"Swing Change" by Karie Kreutz


What do you think when someone mentions ‘swing change’? In my mind it reminds me of Tiger Woods and his historic changes to his game to stay relevant and keep his body relatively healthy. Many look at this as the start of his downfall; he went through many changes including coaches, training and diet but most importantly his swing. After the swing adjustments he had resurgence and continued his winning ways, he felt the need to keep growing as an athlete and changes were necessary for him to stay on top of the sport. People close to him either supported him or were publicly denouncing his changes, they couldn’t understand his reasoning because he was obviously playing very well and was jeopardizing that. Eventually his body did fail him, but in hindsight I don’t believe he would change what he did to improve his game.


So now you are asking yourself what this has to do with 5 pin bowling. Well as some of you may know I have added some changes to my game, you could call it a ‘swing change’. This article is in no way comparing me to Tiger Woods at a competitive level as that comparison is narcissistic and not even comparable as he is a legend and one of the greatest athletes in recent history. I am just using his well-known situation as a basis for this article.


From an outside observer the change to my game may not be as noticeable as I throw the ball 50+ km/h, use a 3 step approach and I still have a high back swing, so what could possibly be the significant change? The change is in my release and angles, I used to be a pronounced ‘up the gut’ player with a back-up release. With my speed there was never a lot of movement but that was the way I played in YBC and the technical Masters course kept the back-up ball as the ideal shot to throw in my opinion. Now a large portion of my shots are angled in from either the left or the right with a hook release.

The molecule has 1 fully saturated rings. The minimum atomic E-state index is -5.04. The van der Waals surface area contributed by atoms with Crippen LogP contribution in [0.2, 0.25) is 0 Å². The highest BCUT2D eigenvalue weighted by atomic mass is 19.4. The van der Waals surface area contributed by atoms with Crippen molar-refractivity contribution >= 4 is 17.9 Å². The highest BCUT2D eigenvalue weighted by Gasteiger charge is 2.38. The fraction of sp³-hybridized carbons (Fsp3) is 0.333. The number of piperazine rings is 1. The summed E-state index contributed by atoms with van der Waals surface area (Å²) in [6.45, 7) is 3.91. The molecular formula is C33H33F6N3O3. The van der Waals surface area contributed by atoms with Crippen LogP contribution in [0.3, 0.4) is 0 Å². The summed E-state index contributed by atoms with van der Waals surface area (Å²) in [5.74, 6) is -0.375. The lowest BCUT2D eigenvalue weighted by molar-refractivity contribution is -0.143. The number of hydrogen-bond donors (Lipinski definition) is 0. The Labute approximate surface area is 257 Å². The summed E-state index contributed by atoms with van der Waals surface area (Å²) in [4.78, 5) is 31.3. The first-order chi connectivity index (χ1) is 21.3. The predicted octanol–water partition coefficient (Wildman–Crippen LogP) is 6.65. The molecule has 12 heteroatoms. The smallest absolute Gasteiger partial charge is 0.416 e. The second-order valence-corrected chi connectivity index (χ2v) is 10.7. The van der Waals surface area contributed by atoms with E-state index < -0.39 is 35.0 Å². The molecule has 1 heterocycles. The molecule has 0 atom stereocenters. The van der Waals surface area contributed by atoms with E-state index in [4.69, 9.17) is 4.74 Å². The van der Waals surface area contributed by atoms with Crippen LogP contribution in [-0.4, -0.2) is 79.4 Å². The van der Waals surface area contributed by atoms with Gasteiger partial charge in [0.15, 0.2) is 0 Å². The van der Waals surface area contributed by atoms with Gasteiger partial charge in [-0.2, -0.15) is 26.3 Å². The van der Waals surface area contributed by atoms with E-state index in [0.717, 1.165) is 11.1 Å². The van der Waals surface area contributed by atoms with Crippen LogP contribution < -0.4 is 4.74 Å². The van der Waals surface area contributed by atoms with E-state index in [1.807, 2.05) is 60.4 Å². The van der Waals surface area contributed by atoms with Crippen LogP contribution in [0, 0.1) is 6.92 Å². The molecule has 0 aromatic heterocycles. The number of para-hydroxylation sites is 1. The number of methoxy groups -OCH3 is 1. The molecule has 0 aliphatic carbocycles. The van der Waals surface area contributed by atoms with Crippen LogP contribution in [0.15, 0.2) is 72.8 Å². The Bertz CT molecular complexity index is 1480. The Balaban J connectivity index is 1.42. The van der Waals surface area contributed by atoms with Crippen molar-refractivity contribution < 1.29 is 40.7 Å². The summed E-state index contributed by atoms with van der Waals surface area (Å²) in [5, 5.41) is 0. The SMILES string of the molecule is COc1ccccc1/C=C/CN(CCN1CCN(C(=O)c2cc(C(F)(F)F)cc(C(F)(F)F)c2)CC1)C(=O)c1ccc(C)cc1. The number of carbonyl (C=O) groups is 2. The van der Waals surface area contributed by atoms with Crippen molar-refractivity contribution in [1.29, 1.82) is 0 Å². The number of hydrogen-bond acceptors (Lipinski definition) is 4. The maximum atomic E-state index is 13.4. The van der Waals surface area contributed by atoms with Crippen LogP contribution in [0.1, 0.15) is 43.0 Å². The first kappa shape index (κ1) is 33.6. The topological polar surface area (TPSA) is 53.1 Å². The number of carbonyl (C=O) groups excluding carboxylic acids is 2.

I was still playing well, made the Masters Tournament Men’s Team for Alberta 3 times, won the Regina Classic and threw 3 perfect games with a load of great finishes on the Tour plus winning Edmonton City high average. All this accomplished by 2015. I must have been a fool to make a change! It all came about when I was reading some of Jeff Young’s blog website, subtle shout-out for you Jeff ;), for the life of me I can’t find the exact entry but I do believe it was an article by Tom Patterson. The article wasn’t stipulating you needed a totally different shot but it was mentioning that a second confident line is a huge factor if you are to be good. So I decided to take it one step further, I knew I could play at a competitive level with my old shot but felt that a second look would be super beneficial, so I took up a new release and took my time to mold it in to what I wanted to see from it starting at the end of 2015.


I immediately saw increases in my pin action, strike and spare percentage as it took a little more concentration to pick those single pins. I went on to make Open Nationals for the first time claiming ‘Rookie of the Year’, made Masters Nationals once again setting the 21 game tournament men’s team scoring record till the very next year Freddie Tofflemire destroyed that record, another shout-out. Then last but not least I won the Traditional Open and the Autumn Open.


As scary as it was making a whole release change to my game, I would do it again in a heartbeat, it definitely panned out for me. I don’t always play the new changes, I still incorporate my old release when I need a fresh look at the pocket but it is nice knowing I have two shots in my back pocket and be competitive with both.


I have had bowlers in the community that I look up to tell me that they don’t think the changes were a good idea, that I should have stuck to my shot, and it could have easily turned out that it wouldn’t have worked but I set my mind to it, pushed past the failures and watched it pay dividends.


I hope this short and fragmented article can give some readers a little insight that change is not all bad but actually can be a blessing.


Thanks for reading,


Karie Kreutz

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